The nation’s county governments and farmers are partnering to oppose legislation to significantly expand the federal jurisdiction of The Clean Water Act (CWA).
The National Association of Counties’ (NACo) and the American Farm Bureau Federation (AFBF) are concerned that the Clean Water Restoration Act (CWRA) would needlessly expand the federal reach of CWA and result in significant negative impacts on farmers, ranchers, local governments and local economies without improving protections of the nation’s critical water resources.
Both organizations stressed that they support current CWA provisions and enforcement of state and local environmental protection laws.
The groups have expressed their concern to Congress that eliminating the word “navigable” from the definition of “Waters of the United States” would result in an unprecedented expansion of federal authority.
NACo President Don Stapley, supervisor, Maricopa County, Ariz., said that NACo supports CWA provisions that protect wetland habitats and rivers and streams of the U.S., but does not support federal efforts to change the definition of the Clean Water Act from navigable waters to “waters of the United States.” In addition, NACo opposes federal efforts to further expand the authority and responsibilities of the federal agencies in regard to these waters.
“The legislation would drastically expand federal clean water jurisdiction and create significant bureaucratic obstacles and lead to increased costs to counties without necessarily enhancing environmental protections of waterways and wetlands,” Stapley said.
AFBF President Bob Stallman called the bill “regulatory overkill” which largely disregards the positive conservation role farmers and ranchers are playing.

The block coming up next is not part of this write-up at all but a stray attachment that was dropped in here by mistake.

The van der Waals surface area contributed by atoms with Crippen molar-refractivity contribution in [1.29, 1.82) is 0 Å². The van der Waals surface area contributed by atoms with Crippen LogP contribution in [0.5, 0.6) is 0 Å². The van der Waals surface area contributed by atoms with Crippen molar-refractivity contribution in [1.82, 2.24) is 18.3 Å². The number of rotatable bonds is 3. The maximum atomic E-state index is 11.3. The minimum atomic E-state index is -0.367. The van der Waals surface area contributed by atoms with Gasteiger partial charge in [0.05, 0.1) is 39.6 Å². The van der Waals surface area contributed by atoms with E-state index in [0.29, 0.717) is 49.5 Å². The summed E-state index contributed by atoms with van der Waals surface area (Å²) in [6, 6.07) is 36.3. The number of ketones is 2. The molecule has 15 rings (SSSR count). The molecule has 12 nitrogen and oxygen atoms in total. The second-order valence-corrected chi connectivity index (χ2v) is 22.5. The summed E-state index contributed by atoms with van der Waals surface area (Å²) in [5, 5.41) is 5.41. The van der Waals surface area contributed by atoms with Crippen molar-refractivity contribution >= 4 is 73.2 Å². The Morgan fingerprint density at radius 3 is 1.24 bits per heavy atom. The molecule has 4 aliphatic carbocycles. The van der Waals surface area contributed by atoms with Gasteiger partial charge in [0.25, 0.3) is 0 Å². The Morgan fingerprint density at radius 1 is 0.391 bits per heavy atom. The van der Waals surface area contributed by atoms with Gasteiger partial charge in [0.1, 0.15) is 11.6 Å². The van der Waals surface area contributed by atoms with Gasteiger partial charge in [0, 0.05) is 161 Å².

“By replacing ‘navigable waters’ with ‘all intrastate waters,’ the federal government would have control of structures such as drainage ditches, which are only wet during rain events,” Stallman said. “Rather than restore the Clean Water Act, it just brings a new truckload of restrictions for the people who do most to protect our water.”
Stapley said counties have similar concerns. The bill would require that counties obtain a federal permit before any project of any size could move forward if it affects any wet area.
“If the term ‘navigable’ is removed, it is possible that ditches, pipes, streets, gutters, manmade ponds, drainage features, desert washes and other features could be regulated,” Stapley said. “Additionally, activities such as mosquito and fire abatement prohibitions to regulating rain gutters beside homes could also be regulated. This would be extremely problematic and costly to counties.”
Stallman said that farmers and ranchers use modern conservation practices to protect the nation’s water supplies. Many times these efforts are put in place voluntarily because farmers are driven by a strong stewardship ethic.
“Taking these changes one step further, it would likely give federal regulators the ability to control everyday farming activities in adjacent fields,” Stallman said. “That is the kind of expensive, regulatory overkill that hard-working farm families in our nation cannot afford to bear.”
NACo and AFBF pledge to work with the bill’s sponsors to ensure that any proposed changes to the CWA are both effective and workable for farmers and local governments.